Preparatory work has started on the fourth of five new Offshore Patrol Vessels being built on the Clyde.
It is understood that the yards on the Clyde will now build 18 vessels of varying types, instead of the originally promised 13.
After various reports in the media, we reached out to BAE who confirmed that “preparatory” work has now started on the fourth River class vessel.
The two additional vessels, hulls four and five, were announced as part of the last Strategic Defence & Security Review.
The first of the five new vessels, HMS Forth, is expected to be handed over to the Royal Navy in 2017.
The Offshore Patrol Vessels have been ordered to fill a gap in orders after the second carrier and before the Type 26 frigates begin construction.
The Strategic Defence & Security Review states:
“We will buy two further new Offshore Patrol Vessels, increasing the Royal Navy’s ability to defend UK interests at home and abroad.”
The vessels will be used by the Royal Navy to undertake various tasks including border protection roles, including anti-smuggling, anti-piracy, fisheries patrols, and immigration law enforcement.
This comes as a report has found that the Scottish economy ‘cannot do without’ naval shipbuilding contracts.
An economic analysis of the Scottish defence sector by the Fraser of Allander Institute revealed that 5,943 jobs and £162.7 million in wages are supported by BAE’s yards on the Upper Clyde; and 3,870 jobs and £105.9 million in wages are supported by the Rosyth dockyard in Fife.
The report also presents a challenge for the Scottish Government to demonstrate how they would sustain these jobs and wages in the absence of MoD contracts in a future independent Scotland.
GMB Scotland Secretary Gary Smith said:
“This report was commissioned following the delays to the type-26 programme and because of the long-term frustrations felt by our members across the sector after years of being used as a political football.
One job on the Upper Clyde alone supports an additional 1.18 jobs across Scotland so for the future of Scottish shipbuilding and our long-term economic prosperity it is imperative that the UK government makes good on the promised frigate programme.
Furthermore, and with a second independence referendum a real possibility, the Scottish government needs to demonstrate to our members how they would plan to sustain their jobs, wages, pensions, skills and local communities without MoD investment.
This report is a reality check and shows that the fragile Scottish economy cannot do without the thousands of jobs and hundreds of millions of pounds in wages supported by navy shipbuilding contracts.”
Manufacturing of the Type 26s was initially expected to start in 2016, the steel will however be cut for the first Type 26 in Summer 2017.
The issue of UK naval contracts on the Clyde has become controversial after the 2014 Independence Referendum and even more so recently when several parties indicated that the work would not go to an independent country.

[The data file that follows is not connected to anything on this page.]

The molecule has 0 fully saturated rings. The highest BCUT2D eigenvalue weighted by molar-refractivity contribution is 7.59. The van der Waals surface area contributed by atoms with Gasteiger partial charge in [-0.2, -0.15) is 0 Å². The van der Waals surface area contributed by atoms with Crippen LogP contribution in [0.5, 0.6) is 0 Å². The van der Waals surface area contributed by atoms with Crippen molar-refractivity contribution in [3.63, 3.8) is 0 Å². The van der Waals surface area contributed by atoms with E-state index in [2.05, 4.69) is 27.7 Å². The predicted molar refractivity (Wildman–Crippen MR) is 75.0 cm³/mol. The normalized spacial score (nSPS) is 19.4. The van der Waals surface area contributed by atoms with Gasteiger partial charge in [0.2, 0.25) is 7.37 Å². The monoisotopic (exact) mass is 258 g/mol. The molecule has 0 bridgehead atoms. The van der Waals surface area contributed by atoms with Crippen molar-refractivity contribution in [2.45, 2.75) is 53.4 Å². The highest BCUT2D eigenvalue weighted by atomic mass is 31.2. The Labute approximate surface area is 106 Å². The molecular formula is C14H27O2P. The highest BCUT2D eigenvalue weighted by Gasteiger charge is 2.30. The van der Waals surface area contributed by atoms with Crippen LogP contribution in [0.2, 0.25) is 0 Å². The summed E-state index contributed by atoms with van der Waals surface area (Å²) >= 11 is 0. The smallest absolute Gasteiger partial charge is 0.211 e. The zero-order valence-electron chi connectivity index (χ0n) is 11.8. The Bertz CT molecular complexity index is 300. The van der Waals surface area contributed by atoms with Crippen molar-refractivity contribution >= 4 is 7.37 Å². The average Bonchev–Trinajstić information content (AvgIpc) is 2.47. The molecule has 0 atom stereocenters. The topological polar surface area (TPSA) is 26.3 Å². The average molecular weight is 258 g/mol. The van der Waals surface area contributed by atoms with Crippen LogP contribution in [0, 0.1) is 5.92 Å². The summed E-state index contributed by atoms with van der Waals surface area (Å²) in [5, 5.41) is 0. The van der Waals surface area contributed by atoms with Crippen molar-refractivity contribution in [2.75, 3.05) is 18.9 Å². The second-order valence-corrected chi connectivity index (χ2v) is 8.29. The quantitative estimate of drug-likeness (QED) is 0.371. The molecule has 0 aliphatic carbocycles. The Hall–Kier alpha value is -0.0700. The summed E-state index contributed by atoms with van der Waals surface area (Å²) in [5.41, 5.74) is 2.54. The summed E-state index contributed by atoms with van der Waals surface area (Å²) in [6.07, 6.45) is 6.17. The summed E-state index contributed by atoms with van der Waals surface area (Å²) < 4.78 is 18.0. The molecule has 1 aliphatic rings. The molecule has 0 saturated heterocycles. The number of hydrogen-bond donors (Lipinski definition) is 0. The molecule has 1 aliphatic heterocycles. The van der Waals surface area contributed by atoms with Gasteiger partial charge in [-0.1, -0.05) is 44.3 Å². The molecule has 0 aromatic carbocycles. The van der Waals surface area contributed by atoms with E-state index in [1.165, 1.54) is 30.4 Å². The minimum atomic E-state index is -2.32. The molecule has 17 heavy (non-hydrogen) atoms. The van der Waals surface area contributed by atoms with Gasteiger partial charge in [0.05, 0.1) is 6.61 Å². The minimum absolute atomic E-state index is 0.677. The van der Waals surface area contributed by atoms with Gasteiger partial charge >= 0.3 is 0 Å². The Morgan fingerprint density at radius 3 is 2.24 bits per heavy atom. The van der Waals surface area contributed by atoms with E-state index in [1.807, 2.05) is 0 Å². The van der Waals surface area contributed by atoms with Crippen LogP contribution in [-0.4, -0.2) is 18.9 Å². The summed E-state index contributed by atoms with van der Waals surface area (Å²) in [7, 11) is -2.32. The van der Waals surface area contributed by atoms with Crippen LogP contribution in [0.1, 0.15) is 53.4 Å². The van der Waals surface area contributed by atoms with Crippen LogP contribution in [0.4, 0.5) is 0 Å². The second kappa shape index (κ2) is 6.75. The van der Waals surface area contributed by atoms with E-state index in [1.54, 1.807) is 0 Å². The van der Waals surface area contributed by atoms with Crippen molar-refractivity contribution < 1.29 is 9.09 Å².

“No warships would have been built on the Clyde, because the United Kingdom Government would not have chosen to build them there.”
The full statement, confirming what many had already known, was made by then Minister for Defence Equipment, Support and Technology Phillip Dunne in response to a question from Brendan O’Hara, MP for Argyll and Bute, regarding the Type 26 frigates.
“What I can confirm to the hon. Gentleman is that, had the independence vote gone the way that he and his colleagues would have liked, no warships would have been built on the Clyde, because the United Kingdom Government would not have chosen to build them there; we made that very clear.
As it is, as I have just confirmed to the House, we will be proceeding with the construction of eight complex Type 26 warships on the Clyde as and when the programme is ready.”
Mr Dunne said the UK government’s commitment to Scotland and the Royal Navy was “crystal clear”:
“Let me assure the shipyard workers on the Clyde, this government remains absolutely committed to the Type-26 programme and to assembling the ships on the Clyde.”
A MoD spokesperson said:
“The Government is committed to building ships on the Clyde and to the Type 26 programme. Over the next decade, we will spend around £8 billion on Royal Navy warships.
As set out in the Strategic Defence and Security Review, we will build two new Offshore Patrol Vessels on the Clyde, maintaining Scottish shipbuilding capability ahead of the start of the Type 26 build.
We will also consult with Industry and Trade Unions as part of the National Shipbuilding Strategy, which will set the UK shipbuilding industry on a sustainable footing for the future.”
Ahead of the announcement, the SNP and others had said that any reduction in the number of Type 26 frigates being built on the Clyde would be a “betrayal” of the workforce, with some MP’s even going so far as to claim “promises were broken”.
Defence Secretary Michael Fallon when announcing the contract for the first three of the five patrol vessels, said:
“UK warships are only built in UK shipyards. This multi-million-pound contract shows our commitment to investing in new ships for the Royal Navy and maintaining in the UK the expertise needed to build the warships of the future. It will benefit the dedicated workers of the Clyde, their families and the local economy in Glasgow.
This sort of investment by the UK government is vital for the sustainment of shipbuilding in the city and the hundreds of specialist manufacturing and engineering roles that play an important role in providing war-fighting capability for the Royal Navy.”
The order and construction of the new OPV’s will help sustain skilled jobs on the Clyde over the next few years untilt he Type 26 build begins, ensuring that the yards remain viable.